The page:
From an article originally posted May 1, 2014...
What is care? The word finds its origin in the word Kara, which means to lament, to mourn, to participate in suffering, to share in pain. To care is to cry out with those who are ill, confused, lonely, isolated, and forgotten, and to recognize their pains in our own heart. To care is to enter into the world of those who are broken and powerless and to establish there a fellowship of the weak. To care is to be present to those who suffer, and to stay present, even when nothing can be done to change their situation.
To Care is the most human of all human gestures. It is a gesture that comes forth from a courageous confession of our common need for one another and the grace of a compassion that binds us together with brothers and sisters like ourselves, who share with us the wonderful and painful journey of life.
In the very act of caring for another, you and I possess a great treasure. One of great riches of caregiving is that it embraces something more than simply a focus on cure. Caregiving carries within it an opportunity for inner healing, liberation, and transformation for the one being cared for and for the one who cares. And because we who offer care and we who receive care are both strong and vulnerable, though in different ways, our coming together in a caregiving relationship is an occasion to open ourselves to receive and unexpected gift.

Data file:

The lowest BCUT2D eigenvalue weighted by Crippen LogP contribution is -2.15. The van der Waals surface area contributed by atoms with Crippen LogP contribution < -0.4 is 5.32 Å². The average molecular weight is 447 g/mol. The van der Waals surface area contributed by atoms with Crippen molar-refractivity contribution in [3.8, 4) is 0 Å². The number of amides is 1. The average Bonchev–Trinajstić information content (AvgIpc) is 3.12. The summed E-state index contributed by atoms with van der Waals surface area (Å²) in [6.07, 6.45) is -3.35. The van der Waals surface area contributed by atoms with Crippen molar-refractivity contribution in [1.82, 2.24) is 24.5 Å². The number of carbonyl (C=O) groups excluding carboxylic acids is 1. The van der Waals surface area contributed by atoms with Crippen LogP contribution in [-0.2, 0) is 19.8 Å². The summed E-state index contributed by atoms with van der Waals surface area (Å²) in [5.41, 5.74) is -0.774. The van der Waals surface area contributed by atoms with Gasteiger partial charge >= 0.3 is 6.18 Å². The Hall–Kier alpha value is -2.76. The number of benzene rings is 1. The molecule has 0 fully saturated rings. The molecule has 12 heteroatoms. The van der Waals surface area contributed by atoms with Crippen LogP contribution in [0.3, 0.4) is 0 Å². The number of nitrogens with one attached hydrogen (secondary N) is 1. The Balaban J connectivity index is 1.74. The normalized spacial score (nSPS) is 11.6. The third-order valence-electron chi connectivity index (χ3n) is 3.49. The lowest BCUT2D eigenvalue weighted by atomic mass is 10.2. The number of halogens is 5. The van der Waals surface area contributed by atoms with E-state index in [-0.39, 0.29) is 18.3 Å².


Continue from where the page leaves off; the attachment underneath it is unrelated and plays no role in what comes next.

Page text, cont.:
Henri J. M. Nouwen, A Spirituality of Caring
I love that—to recognize their pains in our own hearts. I have friends this week walking in despairing pain. Some are attempting at cheerful optimism, some or in deep lament and fear. Some of us (me) have functioned, but once placed onto yet another procedure table fell into a million pieces.
I closed my eyes as the needle passed through again and again. Nerves were hit, and my grimace was quiet. Tears streamed down my cheeks and we thought we were done. Unfortunately, there was not enough. So again, more needles all through my hip. More tears. More listing to Ellie Holcomb. Every song a reminder of truth. Run, don’t walk, to get her new album.
Then it was done. I came home to my soft bed, my caregiver working beside me on his sermon. He’s the best of life and helps me greet the worst of it. He demonstrates the goodness of God. And in that, I feel safely kept. No matter what the outcome of this last scar.
Where do you struggle to enter in as a caretaker? What intimidates you about entering the ugly, messy, painful of another? Why does a safe distance feel so much more tidy? Well it is frankly. But near to the brokenhearted, it’s a beautiful place to dwell. We have met so much brokenness this week in our small church community. We are the broken beautiful... It has been a pleasure to comfort the mama facing a new diagnosis in her family, the family having to reimagine life and employment, and another family facing despair, but being met—beautifully met by community. In all that brokenness, there is grace. In all that pain, we walk shoulder to shoulder. In all that sorrow and hurt, we carry one another to Jesus. It’s messy business, but it’s beautiful. I would not trade one of us for a tidier version.
Get in there friends. Meet the weary, love the broken, meet the devastated. Sometimes words aren’t needed. Just enter. The Holy Spirit will make it clear what you are to do. Just don’t wait to be asked. Get in there. Your brand of love is important.